While they still are, and always will be, Effingham County Rebels, a group of seniors wore their college colors to school on Wednesday.
Effingham County High School hosted a college decision day celebration in honor of its graduating seniors who will continue their education at four-year, two-year or technical schools. Nearly a hundred students, many wearing shirts of the college they will attend, were recognized for being accepted and committing to attend a college or university.
“This is what it’s about,” said ECHS Principal Yancy Ford. “The kids work through elementary and middle and high school and they have dreams and aspirations, and today was an opportunity for us to celebrate those goals and aspirations with their families and teachers.”
The celebration was held in conjunction with the May 1 national college decision day, the date many colleges nationwide require their admitted students to confirm whether they will enroll. The number of Effingham County High seniors heading to college will grow as more make their decisions in the coming days, Ford said.
South Effingham High School will have a similar ceremony Friday for its college-bound seniors and their parents.
Members of the ECHS class of 2013 have committed to 26 different colleges, from Abraham Baldwin Agricultural College to Young Harris. The collegians-to-be were recognized in groups by the school they will attend, and then individually took the podium to state the major course of study they each will pursue.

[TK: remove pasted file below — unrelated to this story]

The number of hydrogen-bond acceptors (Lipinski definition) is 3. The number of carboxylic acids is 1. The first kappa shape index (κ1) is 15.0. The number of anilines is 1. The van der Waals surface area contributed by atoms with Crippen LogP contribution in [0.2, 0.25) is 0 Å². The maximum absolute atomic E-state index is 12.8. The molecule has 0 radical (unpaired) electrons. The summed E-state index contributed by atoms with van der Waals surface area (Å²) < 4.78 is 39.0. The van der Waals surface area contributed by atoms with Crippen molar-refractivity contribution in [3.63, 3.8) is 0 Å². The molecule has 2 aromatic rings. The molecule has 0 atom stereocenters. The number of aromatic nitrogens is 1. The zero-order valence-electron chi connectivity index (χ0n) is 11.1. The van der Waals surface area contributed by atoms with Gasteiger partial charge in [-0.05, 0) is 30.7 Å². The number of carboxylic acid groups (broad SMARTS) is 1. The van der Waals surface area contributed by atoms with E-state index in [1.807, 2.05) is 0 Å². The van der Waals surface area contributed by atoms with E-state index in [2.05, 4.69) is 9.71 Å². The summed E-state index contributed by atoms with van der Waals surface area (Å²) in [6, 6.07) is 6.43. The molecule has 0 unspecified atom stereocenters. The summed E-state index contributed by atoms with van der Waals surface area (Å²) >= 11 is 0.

Georgia Southern University is the most popular choice among this year’s ECHS senior class, with 28 students committed to becoming Eagles. Next is Armstrong Atlantic State University with 18 students, followed by six heading to the University of Georgia.
While some seniors will be the first in their family to attend college, others are establishing a family connection to a particular school. Josie Alford will attend Emory University, where her sister Cleo is a freshman.
Though Cleo, who graduated from Effingham County High School last year, is the older sister, Josie good-naturedly claimed to be the one who blazed the Alford trail from Effingham to Atlanta.
“I was the one who originally liked Emory the most, and because I liked Emory my sister wanted to go there, too,” Josie said with a laugh. “So it’ll be great being there with my sister.”
Josie said she chose Emory because of its strong programs in biology and pre-medicine, which she will study in hopes of becoming a pediatrician. She also hopes to intern at the Centers for Disease Control and Prevention, which is located adjacent to the Emory campus.
“Also, Emory has many programs that foster volunteerism and leadership,” she said, “and I’d like to continue my leadership in college.”
Josie’s mother, Ebelma Alford, was one of several parents to attend the college decision day celebration. She beamed with pride as she explained being “exceptionally happy and delighted” along with her husband Michael to have a second daughter heading to Emory.
“It just feels like a true blessing. My heart is ecstatic,” she said. “All of their hard work is coming through and we see the fruits of their labor, so we’re very excited about their future.”
Ford thanked not only his staff at ECHS, but all the teachers in the Effingham County School System who helped the students along the way in reaching their goal of being accepted into college.
“That’s not just done at high school,” he said. “That starts when they’re in pre-K, so I want to thank all those who have had a part in these children’s lives.”